Monday, 4 January 2010

Murphy’s law

BY WOLE OGUNTOKUN
THIS is the last piece for 2009 and The Whisperer wishes everyone reading a beautiful end to the year and hopes only your good dreams will come to pass.

Earlier this month, The Whisperer wrote on this page, of his love and admiration for the female actor and singer, Brittany Murphy.
It was her essence that seemed to shine through and if some could not get what the fascination was about, it did not matter to him.
She appeared in the movies, Clueless; Girl, Interrupted (where Angelina Jolie-Pitt won herself an Oscar); the critically acclaimed Sin City and Edward Burns’ The Sidewalks of New York, among many others.
Seeing Brittany in a movie was enough to make me watch it. For those who follow The Whisperer’s articles, her name was a recurring theme; and it had to do with that happy face of hers, a child-like spirit even the magic of celluloid could not hide and the fact that she was always a delight to watch.
And then she died. Just like that. We were told she collapsed in the bathroom of the home she shared with her husband and died of a cardiac arrest at the age of 32.
I was numb with shock though I had never met with Ms. Murphy and was just a couple of weeks earlier, threatening to run the obstacle course that is the American Embassy if only to meet her.
Brittany was born to a mother of Irish and Eastern Europe descent and a father who is Italian-American, a product of the American dream but she was gone just like that, without notice or any kind of advance warning.
For me, it was like the death of Michael Jackson to many others. They had never met him either but felt that he had touched their lives in many ways.
How does someone whom you have never met affect you? All those of you who talk of Mandela or the grown men who have pictures of Christiano Ronaldo on their walls can explain that to the people asking.
It is not a thing that can actually be grasped; it is the idea of the person, the very essence (that word again) that connects with you when you come across the work, art or life of the person in issue, and Brittany was one of those who did it for me.
Nicole Kidman too, for those who may be wondering if there is a pattern, and a long list of people of African descent for those who may think I am stuck only on people of European/American descent.
And we come to the point of my writing today. What if I was attracted only to a certain kind of woman? Japanese? Korean? Aboriginal?
How does my love interest in only a certain kind of woman affect the life of anybody else?
Why do people make it a point to study the lives of others as if their lives depended on it while they leave their own cooking fires unattended? (Cue Tiger Woods to walk past at this moment)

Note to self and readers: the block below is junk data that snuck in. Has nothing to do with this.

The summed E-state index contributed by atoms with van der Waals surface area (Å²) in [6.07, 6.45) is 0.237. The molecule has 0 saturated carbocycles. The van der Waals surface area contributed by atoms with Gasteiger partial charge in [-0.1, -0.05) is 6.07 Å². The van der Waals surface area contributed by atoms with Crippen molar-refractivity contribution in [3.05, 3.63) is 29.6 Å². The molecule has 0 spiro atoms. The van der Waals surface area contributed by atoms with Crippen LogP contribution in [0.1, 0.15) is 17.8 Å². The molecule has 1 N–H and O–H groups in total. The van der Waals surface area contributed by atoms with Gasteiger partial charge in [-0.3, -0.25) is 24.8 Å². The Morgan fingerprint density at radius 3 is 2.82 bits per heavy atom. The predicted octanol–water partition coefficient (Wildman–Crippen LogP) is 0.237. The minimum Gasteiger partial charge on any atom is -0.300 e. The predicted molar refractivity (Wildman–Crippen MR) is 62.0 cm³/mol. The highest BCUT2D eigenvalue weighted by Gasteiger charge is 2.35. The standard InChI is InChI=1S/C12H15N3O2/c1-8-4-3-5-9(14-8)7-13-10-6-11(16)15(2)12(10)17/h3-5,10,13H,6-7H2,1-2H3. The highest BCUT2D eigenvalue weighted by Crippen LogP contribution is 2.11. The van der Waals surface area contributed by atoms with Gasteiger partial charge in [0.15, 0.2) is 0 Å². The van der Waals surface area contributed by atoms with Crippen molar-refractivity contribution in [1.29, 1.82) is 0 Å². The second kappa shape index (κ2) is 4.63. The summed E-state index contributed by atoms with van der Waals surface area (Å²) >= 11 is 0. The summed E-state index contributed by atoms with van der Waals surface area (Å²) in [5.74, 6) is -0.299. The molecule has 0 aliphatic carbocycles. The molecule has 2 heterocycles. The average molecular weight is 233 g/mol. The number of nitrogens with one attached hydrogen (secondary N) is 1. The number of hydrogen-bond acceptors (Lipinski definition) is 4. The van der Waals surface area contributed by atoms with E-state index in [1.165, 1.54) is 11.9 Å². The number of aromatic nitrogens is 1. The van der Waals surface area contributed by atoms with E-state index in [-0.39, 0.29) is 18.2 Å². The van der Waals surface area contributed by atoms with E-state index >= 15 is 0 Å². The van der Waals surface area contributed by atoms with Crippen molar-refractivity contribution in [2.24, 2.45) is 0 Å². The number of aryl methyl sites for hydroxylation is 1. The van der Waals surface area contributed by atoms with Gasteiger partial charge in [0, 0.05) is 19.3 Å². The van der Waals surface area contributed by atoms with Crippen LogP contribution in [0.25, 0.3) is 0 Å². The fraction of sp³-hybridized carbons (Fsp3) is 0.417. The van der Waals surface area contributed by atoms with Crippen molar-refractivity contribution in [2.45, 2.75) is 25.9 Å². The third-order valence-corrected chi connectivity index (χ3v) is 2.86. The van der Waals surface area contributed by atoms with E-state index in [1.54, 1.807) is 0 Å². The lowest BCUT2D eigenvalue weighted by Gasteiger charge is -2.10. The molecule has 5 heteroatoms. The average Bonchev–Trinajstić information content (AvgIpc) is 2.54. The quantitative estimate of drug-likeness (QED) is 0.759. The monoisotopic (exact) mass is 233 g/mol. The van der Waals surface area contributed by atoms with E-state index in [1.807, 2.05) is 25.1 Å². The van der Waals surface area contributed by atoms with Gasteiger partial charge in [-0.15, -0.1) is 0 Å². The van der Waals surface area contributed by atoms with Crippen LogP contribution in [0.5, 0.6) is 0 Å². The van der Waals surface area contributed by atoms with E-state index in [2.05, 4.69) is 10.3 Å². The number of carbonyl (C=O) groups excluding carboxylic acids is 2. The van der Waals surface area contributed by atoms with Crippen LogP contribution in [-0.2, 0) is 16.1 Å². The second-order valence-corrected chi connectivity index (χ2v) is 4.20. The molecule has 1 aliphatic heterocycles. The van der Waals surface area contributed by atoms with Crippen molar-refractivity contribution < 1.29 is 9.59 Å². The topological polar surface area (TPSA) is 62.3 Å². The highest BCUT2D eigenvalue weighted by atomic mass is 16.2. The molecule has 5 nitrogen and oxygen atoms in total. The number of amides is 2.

MURPHY died and across the world and in many places, the rumbling started. How does a 32-year-old die of a cardiac arrest? The allusion? She might have been messing around in her bathroom with some substances.
The point is I do not care whatever she might have been doing. A beautiful woman died, and therein lies the tragedy.
She had no business dying. She should have lived to find more glory and fame, walk down the red carpet to pick an Oscar, give The Whisperer a hug on her way past his seat and a quick whisper in the ear saying, “I made it, Wole.”
We do not ask how children under the age of five years get cancer but they do. Will the truly wretched stand up and say it was on account of something the child’s parents did in a previous life?
Brittany Murphy died and that is the long and short of it. If she was not murdered, we must let the matter be and not whisper in dark and dank places of how she might have lost her life.
They say only people with good businesses mind their own, it would be a good thing if we could get more people to focus on theirs.
By the way, for those who do not know me, I have never smoked, drank or touched any substance that is labelled ‘a hard drug’. Am I human? Yes, I am.
I was talking to my friend yesterday, and she spoke of a rumour that went past her just after we left university, of me living in the home of a certain female ‘friend’ at one time in that area called Adeniyi Jones Avenue, Ikeja, where the truly well-heeled stay.
I remember the accommodation because I stayed there for a few years. It was a mighty house in which I counted seven bedrooms and back-quarters bigger than the houses most people stay in.
The thing, however, was the house was owned by my maternal uncle, my mother’s older brother and I stayed there alone except you wanted to count the times my first cousin, Bomi, my uncle’s daughter, would wander in from the university in Ibadan and spend time over.
It was her father’s house after all. The originators of the rumours were people I considered my friends, people I had fellowship with and prayed alongside.
It was mindless gossip, malicious, without basis, and therein lies Murphy ’s Law – the world is full of undeveloped minds and they will come after you, alive or dead.

STILL, what do we care that some people seem only obsessed at churning out grist for the rumour mills?
An elderly producer I used to think knew the limits of wisdom went on the pages of a newspaper a few days ago, to say Funke Akindele’s movie, Jenifa, only came to life because she was dating the marketer.
I felt demeaned, violated by reading such drivel and I couldn’t even begin to imagine what Akindele herself must feel like.
So, I ask that as we hurtle through the last days of this year and brace ourselves for the New Year, we make this world a better place in the little ways we can by not succumbing to this version of Murphy’s Law where people will speak evil of others just because they can.
Remind yourself that the best days of your life are not behind you, they are ahead of you. May 2010 be the best year you have lived through yet. Amen.

laspapi@yahoo.com

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